[...] through its particular methodology, Anglicanism offers both the wider ecumenical church and other faith traditions insights and wisdom that can provide an enlightened, dynamic, and challenging understanding of what the purposes of God are today. To have the energy, time, and resources to do this, a good leader will have to choose where to disinvest, and will have to overcome hostility to such disinvestment. * Creating and supporting Christian communities of wisdom, listening communities that have gained the trust and credibility of the local community. * Training, equipping, and empowering the laity to be effective apostles in the world, and encouraging the clergy to model collaborative, relational leadership. * Living an exemplary simple lifestyle that seeks to respect the sacredness and integrity of creation and to enable the church community to do likewise. * Engaging with the media and addressing a secular, often agnostic, capitalist culture with an alternative Christian vision. * Enabling the church to be by offering a stress-free model of apostleship in which leadership draws on a reservoir of faith rather than running on empty. * Seeking to acquire humility and to discover that one's healing is ongoing.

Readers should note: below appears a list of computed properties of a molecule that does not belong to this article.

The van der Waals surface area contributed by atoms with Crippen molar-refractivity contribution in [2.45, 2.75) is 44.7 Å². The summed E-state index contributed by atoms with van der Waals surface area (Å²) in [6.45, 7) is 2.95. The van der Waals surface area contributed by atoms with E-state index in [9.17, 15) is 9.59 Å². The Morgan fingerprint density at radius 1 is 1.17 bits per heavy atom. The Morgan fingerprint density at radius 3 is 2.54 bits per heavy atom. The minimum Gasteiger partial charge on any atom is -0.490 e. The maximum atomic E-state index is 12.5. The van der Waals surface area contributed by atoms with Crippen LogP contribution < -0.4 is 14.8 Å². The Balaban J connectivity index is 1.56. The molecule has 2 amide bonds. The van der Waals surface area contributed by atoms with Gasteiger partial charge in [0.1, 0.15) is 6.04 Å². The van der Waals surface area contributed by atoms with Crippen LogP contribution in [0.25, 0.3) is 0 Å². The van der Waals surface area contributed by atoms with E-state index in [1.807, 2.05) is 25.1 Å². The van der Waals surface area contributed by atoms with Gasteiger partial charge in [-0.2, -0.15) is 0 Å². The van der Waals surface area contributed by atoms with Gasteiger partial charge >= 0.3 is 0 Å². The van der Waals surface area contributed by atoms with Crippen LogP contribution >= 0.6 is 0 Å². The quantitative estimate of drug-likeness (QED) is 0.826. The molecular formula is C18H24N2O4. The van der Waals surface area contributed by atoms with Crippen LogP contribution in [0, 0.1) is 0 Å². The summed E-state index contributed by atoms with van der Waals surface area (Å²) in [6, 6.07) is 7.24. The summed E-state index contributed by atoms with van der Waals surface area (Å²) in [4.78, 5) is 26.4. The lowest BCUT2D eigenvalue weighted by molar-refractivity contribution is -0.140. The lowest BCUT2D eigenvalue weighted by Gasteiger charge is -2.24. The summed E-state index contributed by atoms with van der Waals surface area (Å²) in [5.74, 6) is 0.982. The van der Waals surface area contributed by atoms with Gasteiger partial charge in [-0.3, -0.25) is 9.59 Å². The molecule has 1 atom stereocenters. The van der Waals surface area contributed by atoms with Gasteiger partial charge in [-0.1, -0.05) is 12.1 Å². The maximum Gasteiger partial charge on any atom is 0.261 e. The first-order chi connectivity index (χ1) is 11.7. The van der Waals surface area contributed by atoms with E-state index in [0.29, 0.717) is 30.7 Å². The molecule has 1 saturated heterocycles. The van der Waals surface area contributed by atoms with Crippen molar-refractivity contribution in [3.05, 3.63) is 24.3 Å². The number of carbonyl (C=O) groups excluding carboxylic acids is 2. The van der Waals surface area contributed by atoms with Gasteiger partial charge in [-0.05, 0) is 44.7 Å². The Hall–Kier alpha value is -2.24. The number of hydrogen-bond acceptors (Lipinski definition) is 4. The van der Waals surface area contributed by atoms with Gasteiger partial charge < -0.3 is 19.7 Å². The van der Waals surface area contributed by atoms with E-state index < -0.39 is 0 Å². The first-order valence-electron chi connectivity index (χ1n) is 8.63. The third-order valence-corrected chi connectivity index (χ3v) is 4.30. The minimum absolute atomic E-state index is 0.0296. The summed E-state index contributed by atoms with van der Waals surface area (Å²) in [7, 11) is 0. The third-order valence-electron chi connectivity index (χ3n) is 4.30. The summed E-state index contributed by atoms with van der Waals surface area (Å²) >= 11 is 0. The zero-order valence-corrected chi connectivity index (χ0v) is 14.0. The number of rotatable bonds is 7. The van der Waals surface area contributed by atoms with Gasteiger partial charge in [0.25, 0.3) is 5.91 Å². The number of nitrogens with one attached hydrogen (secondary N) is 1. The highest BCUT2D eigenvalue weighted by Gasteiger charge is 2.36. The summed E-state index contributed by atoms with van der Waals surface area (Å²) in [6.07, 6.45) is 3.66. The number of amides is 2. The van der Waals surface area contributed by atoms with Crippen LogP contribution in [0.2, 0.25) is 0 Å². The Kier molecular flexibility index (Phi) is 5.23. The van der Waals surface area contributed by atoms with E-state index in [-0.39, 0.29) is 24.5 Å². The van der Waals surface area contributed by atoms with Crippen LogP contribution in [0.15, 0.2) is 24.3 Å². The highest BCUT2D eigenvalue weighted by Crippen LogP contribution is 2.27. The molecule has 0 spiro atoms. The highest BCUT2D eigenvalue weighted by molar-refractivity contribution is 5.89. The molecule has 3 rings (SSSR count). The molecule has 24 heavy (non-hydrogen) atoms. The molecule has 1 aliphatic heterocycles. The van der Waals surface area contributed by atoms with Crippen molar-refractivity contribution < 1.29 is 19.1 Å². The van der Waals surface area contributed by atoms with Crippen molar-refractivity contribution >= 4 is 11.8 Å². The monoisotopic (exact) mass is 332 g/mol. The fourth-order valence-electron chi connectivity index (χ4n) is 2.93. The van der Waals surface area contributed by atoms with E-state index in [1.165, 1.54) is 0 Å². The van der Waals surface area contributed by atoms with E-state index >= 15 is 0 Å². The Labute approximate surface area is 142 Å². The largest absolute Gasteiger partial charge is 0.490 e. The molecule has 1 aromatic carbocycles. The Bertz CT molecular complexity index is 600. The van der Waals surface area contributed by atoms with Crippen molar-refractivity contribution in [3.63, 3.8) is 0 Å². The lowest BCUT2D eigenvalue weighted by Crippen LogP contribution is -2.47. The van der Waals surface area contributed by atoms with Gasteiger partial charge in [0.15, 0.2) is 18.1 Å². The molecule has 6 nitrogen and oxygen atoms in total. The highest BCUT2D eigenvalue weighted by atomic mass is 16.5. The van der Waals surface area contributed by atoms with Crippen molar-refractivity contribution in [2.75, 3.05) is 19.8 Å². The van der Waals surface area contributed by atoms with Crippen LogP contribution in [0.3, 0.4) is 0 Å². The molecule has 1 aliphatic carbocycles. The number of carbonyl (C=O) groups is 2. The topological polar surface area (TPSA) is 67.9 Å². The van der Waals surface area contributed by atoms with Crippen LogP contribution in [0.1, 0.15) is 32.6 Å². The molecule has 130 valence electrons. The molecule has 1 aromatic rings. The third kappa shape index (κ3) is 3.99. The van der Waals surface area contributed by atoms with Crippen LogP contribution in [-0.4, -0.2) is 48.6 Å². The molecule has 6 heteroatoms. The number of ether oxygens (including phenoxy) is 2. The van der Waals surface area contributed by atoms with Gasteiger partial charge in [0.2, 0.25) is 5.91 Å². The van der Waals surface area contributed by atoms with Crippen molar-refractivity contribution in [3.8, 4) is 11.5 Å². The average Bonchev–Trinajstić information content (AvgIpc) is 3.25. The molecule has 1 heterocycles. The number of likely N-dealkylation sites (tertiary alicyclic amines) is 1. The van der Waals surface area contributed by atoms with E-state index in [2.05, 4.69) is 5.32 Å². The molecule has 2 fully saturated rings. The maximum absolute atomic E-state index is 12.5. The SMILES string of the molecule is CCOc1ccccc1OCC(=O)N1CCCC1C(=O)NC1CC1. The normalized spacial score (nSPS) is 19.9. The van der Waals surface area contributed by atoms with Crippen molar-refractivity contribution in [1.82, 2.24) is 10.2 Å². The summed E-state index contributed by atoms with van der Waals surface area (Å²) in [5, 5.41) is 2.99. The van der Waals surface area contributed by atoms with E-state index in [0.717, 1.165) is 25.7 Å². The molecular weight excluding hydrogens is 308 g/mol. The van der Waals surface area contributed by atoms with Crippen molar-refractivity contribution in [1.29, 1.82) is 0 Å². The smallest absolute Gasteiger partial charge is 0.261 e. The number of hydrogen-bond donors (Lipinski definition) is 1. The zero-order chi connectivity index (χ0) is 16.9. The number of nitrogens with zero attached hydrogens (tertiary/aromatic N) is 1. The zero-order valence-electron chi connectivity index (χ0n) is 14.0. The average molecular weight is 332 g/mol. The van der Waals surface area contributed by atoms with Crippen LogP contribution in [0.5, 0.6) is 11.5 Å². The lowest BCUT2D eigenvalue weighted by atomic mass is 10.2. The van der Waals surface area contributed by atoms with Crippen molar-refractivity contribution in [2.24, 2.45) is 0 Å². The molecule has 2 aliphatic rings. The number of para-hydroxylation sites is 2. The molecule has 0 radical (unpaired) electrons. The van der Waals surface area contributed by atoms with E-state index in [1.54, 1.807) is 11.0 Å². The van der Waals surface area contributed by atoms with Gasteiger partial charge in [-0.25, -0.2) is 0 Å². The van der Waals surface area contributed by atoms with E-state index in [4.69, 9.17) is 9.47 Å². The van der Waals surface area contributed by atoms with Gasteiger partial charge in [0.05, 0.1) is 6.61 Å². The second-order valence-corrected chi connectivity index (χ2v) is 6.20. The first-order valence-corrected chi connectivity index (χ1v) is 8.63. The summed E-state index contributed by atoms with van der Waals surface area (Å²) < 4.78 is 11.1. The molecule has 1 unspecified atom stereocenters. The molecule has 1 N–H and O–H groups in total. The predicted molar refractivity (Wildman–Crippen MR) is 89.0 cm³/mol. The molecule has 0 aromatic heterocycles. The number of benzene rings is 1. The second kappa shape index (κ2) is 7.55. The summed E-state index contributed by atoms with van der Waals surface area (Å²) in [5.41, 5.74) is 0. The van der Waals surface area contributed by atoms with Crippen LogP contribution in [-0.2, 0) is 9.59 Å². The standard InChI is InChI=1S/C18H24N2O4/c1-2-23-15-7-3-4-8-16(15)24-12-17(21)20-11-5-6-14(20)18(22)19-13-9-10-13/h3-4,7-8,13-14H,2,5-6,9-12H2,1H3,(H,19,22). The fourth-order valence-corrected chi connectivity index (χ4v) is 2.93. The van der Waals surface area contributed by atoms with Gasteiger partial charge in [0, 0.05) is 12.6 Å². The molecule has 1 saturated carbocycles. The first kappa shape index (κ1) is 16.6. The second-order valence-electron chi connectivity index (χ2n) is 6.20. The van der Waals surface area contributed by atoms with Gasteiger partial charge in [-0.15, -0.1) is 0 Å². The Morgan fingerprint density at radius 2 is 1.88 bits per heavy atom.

Reconfiguring Anglican Leadership for the Twenty-first Century Michael Rusk Anglican Theological Review; Winter 2010; 92, 1;
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